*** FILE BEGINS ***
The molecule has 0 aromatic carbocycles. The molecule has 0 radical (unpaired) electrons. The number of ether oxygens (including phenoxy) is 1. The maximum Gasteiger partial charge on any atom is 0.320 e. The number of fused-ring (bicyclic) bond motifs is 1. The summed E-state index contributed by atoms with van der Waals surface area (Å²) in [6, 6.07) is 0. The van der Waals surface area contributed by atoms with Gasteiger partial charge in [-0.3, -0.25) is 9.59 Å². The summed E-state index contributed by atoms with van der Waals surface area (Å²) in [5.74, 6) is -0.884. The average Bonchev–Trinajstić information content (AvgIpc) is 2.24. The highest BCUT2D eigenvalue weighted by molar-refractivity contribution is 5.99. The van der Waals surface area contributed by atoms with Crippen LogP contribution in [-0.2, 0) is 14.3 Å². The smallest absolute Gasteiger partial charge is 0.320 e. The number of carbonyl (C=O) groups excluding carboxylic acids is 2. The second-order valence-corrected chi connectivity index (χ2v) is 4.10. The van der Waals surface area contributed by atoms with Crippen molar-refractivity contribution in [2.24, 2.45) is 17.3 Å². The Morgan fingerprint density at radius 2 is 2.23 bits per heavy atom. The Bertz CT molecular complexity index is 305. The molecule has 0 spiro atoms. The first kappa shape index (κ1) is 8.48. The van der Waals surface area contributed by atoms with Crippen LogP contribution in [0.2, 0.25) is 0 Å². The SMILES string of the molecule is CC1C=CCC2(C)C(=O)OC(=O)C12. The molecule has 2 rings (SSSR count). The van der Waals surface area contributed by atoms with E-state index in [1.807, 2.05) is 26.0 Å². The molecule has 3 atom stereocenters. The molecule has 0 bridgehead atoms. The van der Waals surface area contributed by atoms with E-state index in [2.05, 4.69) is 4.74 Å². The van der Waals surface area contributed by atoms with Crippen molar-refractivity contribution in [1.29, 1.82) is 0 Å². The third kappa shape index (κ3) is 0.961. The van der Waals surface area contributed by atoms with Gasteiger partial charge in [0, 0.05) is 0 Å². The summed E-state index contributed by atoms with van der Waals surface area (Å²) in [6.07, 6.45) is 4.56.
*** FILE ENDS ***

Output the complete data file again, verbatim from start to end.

The molecule has 0 aromatic carbocycles. The molecule has 0 radical (unpaired) electrons. The number of ether oxygens (including phenoxy) is 1. The maximum Gasteiger partial charge on any atom is 0.320 e. The number of fused-ring (bicyclic) bond motifs is 1. The summed E-state index contributed by atoms with van der Waals surface area (Å²) in [6, 6.07) is 0. The van der Waals surface area contributed by atoms with Gasteiger partial charge in [-0.3, -0.25) is 9.59 Å². The summed E-state index contributed by atoms with van der Waals surface area (Å²) in [5.74, 6) is -0.884. The average Bonchev–Trinajstić information content (AvgIpc) is 2.24. The highest BCUT2D eigenvalue weighted by molar-refractivity contribution is 5.99. The van der Waals surface area contributed by atoms with Crippen LogP contribution in [-0.2, 0) is 14.3 Å². The smallest absolute Gasteiger partial charge is 0.320 e. The number of carbonyl (C=O) groups excluding carboxylic acids is 2. The second-order valence-corrected chi connectivity index (χ2v) is 4.10. The van der Waals surface area contributed by atoms with Crippen molar-refractivity contribution in [2.24, 2.45) is 17.3 Å². The Morgan fingerprint density at radius 2 is 2.23 bits per heavy atom. The Bertz CT molecular complexity index is 305. The molecule has 0 spiro atoms. The first kappa shape index (κ1) is 8.48. The van der Waals surface area contributed by atoms with Crippen LogP contribution in [0.2, 0.25) is 0 Å². The SMILES string of the molecule is CC1C=CCC2(C)C(=O)OC(=O)C12. The molecule has 2 rings (SSSR count). The van der Waals surface area contributed by atoms with E-state index in [1.807, 2.05) is 26.0 Å². The molecule has 3 atom stereocenters. The molecule has 0 bridgehead atoms. The van der Waals surface area contributed by atoms with E-state index in [2.05, 4.69) is 4.74 Å². The van der Waals surface area contributed by atoms with Crippen molar-refractivity contribution in [1.29, 1.82) is 0 Å². The third kappa shape index (κ3) is 0.961. The van der Waals surface area contributed by atoms with Gasteiger partial charge in [0, 0.05) is 0 Å². The summed E-state index contributed by atoms with van der Waals surface area (Å²) in [6.07, 6.45) is 4.56.